NEWS AND EVENTS
October 20, 2014
Chock-Full with Cotton
It has been quite a while since Uzbekistan got rid of the monopoly of cotton in the agricultural sector. The country has not just retained its leading position in producing and exporting the ‘white gold’, but turned into a noticeable player in the textile market.
Meanwhile, today the country faces new challenges. Experts argue that the next season is going to be difficult for the market. As estimated, China, the largest buyer of cotton fiber, is planning to drastically reduce cotton procurement, which will undoubtedly lead to a drop in prices. Unlike many others, Uzbekistan is ready for the challenge, because in the past decade the country took significant steps to intensify the domestic cotton processing and increase the production of finished goods with high added value.
The contemporary cotton industry faces numerous challenges, an effective overcoming of which predetermines the future of the industry.
The estimated decline in prices in the next season and the crisis of overproduction has prompted the governments of manufacturers to take measures on boosting government support for farmers engaged in the cultivation of cotton. The situation is complicated by the fact that in recent years the cotton fiber has been challenged by the growing domination of synthetic fiber with a number of advantages over the natural one.
Therefore, the sector has to urgently tackle a range of issues. In circumstances as such, success can only be achieved by coordinated actions of all stakeholders. Thus, our hospitable land is the best venue to search for a consensus, as it has hosted the International Uzbek Cotton and Textile Fair for the tenth time. Over the years, it has turned into the pivotal platform for drawing the course of the industry in the near future.
The first fair was held in 2005. At that time, it was hard to imagine that some ten years later, the event will turn into an event of global scale. For instance, in its first year the fair was attended by about 300 representatives of companies from 26 countries. This time around, Tashkent has received over a thousand experts, businesspeople, academics and traders from over 40 countries. It’s not because today Uzbekistan ranks as the world’s sixth cotton fiber producer and the fifth exporter. Our country has proved that it constantly keeps abreast of the developments taking place in the industry, forecasting many turns and fluctuations in the market, and opting for policies that eventually turns into a universally recognized trend. For example, the cotton fiber, which has gradually yielded to the cheaper synthetics, has acquired a kind of ‘second wind’ owing to the Uzbek researchers who have pioneered the new direction of genetic engineering of cotton.
They were first in the world to invent the technology of ‘gene knockout’, which improves the quality of fiber, accelerates its ripening, and increases the cotton yield. However, the uniqueness of the technology lies in another dimension: many research centers dealing with similar issues bred both high-yielding varieties of cotton and long-fiber varieties.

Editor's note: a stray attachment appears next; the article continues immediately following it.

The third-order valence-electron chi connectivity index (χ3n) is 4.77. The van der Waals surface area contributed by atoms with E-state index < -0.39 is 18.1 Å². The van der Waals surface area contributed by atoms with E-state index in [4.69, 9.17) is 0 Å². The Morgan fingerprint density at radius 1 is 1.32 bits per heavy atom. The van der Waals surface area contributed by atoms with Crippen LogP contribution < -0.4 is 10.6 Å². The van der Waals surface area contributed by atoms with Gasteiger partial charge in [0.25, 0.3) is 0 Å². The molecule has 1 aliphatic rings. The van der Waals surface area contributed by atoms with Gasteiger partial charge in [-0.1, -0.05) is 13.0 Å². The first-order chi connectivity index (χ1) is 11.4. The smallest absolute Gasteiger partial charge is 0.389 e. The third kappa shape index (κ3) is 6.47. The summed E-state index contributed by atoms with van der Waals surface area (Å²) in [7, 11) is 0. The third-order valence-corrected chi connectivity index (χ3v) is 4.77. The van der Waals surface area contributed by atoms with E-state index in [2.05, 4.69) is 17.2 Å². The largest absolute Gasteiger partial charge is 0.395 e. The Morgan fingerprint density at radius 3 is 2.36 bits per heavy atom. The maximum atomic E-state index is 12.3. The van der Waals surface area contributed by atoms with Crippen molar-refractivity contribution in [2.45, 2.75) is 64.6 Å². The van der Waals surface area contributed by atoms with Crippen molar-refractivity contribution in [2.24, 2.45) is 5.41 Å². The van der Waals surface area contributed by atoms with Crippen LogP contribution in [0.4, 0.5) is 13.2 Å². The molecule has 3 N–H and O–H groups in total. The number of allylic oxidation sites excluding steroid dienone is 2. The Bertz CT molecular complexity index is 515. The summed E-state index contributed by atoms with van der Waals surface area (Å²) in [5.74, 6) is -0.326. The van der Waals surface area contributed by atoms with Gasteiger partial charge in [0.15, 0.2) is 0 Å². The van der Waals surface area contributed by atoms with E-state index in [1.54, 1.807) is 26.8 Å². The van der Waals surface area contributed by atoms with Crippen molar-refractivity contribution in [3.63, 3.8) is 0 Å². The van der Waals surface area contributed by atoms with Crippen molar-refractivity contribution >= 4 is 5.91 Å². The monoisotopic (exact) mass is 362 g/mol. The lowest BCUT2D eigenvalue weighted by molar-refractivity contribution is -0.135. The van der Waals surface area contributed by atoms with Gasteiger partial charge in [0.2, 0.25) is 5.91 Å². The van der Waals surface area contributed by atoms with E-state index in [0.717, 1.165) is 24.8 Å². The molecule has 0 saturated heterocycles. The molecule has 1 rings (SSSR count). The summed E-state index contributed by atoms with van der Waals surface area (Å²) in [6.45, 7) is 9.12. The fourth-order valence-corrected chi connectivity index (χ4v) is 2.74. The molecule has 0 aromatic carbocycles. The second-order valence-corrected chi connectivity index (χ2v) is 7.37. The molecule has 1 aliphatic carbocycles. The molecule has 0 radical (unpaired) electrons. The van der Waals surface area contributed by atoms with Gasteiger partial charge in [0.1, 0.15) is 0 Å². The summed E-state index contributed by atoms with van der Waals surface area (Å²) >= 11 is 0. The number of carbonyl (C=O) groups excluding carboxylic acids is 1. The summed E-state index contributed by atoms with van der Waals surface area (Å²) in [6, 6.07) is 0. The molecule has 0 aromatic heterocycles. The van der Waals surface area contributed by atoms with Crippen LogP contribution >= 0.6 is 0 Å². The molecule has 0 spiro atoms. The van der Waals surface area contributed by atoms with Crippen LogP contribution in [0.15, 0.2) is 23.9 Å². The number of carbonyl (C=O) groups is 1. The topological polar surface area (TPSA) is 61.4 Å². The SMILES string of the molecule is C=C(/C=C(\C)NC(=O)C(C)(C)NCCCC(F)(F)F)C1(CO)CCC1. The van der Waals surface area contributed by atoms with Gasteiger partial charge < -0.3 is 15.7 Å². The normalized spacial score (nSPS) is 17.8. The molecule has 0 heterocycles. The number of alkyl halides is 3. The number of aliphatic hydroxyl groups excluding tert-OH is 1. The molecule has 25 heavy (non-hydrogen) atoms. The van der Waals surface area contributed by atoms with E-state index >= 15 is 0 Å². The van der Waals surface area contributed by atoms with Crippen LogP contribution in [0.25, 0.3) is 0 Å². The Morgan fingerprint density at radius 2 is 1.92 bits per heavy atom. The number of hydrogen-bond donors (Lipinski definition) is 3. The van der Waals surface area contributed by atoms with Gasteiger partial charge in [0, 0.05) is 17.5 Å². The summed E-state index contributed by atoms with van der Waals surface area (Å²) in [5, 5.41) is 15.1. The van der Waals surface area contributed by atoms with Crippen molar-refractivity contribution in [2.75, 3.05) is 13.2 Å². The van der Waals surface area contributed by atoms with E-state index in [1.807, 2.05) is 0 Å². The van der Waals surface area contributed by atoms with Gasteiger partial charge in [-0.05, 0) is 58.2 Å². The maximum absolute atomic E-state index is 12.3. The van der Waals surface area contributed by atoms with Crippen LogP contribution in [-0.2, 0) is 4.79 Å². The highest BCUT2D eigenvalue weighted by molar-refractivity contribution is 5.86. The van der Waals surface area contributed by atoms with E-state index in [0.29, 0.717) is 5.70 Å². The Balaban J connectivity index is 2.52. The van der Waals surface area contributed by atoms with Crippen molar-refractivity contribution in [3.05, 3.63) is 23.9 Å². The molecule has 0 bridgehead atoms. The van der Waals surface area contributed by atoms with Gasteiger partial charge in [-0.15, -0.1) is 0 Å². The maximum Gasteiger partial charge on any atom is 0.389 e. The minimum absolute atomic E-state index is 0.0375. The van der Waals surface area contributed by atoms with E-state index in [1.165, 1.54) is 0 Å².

Nevertheless, they always faced a challenge: in case of a genetic change maturity suffered in favor of quality, and vise versa, the accelerated ripening negatively affected the quality of the fiber. The domestic center of genomics and bioinformatics was the only one to achieve the simultaneous improvement of several parameters that influence on the cultivation of cotton. That is why last year the International Cotton Advisory Committee awarded the center’s director Ibrohim Abdurahmanov with the title “Top Researcher of the Year”.
Today, scientific research is in full swing. The quality of cotton proposed for contracting in the Uzbek fair has been going up from one year to another through breeding new varieties. Over the recent years alone the Uzbek breeders have come up with dozens of new early maturing species with improved fiber length, resistant to pests and the climate of certain regions of the country. Worth noting here is the new transgenic breeding variety called Porlok, distinguished by high yields and the best indicators of adaptability to the conditions of Uzbekistan. Since 2013, new varieties of cotton seeds Porlok 1, 2, 3 and 4 are being bred on the fields of 20 farming enterprises and specialized seed farms.
Another reason why the fair is so important for Uzbekistan lies in the fact that it is the venue of contracting the bulk of the domestic cotton fiber that has a significant impact on the entire world market. This is clearly suggested by the lately changing geography of cotton exports. Prior to the year 2000, European countries were the major markets for the Uzbek cotton fiber, while in recent years, China, Bangladesh, Turkey and several other countries of Southeast Asia have come to the fore. The huge demand for Uzbek cotton is the result of its high quality, since about 90% of all cotton produced accounts for the first grade. Besides, the new transparent pricing system allows for avoiding sharp price fluctuations.
For example, in the 2013-2014 season alone, Bangladesh plans to buy 175 thousand tons of cotton in Uzbekistan, which is 24% of the overall imports of this type of product.
It is worth noting the well-built logistics of exporting the white gold. To date, the country has 21 specialized cotton terminals, including four free warehouses with the total single storage capacity of 410 thousand tons of cotton fiber. Over the last years, the foreign trade companies Uzmarkazimpex, Uzinterimpex and Uzprommashimpex have turned into conspicuous players in the international cotton market. Today, they are actively pursuing a marketing strategy using modern effective methods of sales. Having permanent strategic partners, the country’s foreign trade companies provide balanced and stable supply of Uzbek cotton and textile products.
Cultivating and collecting cotton is a colossal job, and it is just a part of the process at that. Many believe this is the whole mission of the cotton industry, and the further work comes to the textile industry. However, it is all much more complicated, because the correct certification, processing and packaging will determine the final cost of cotton fiber.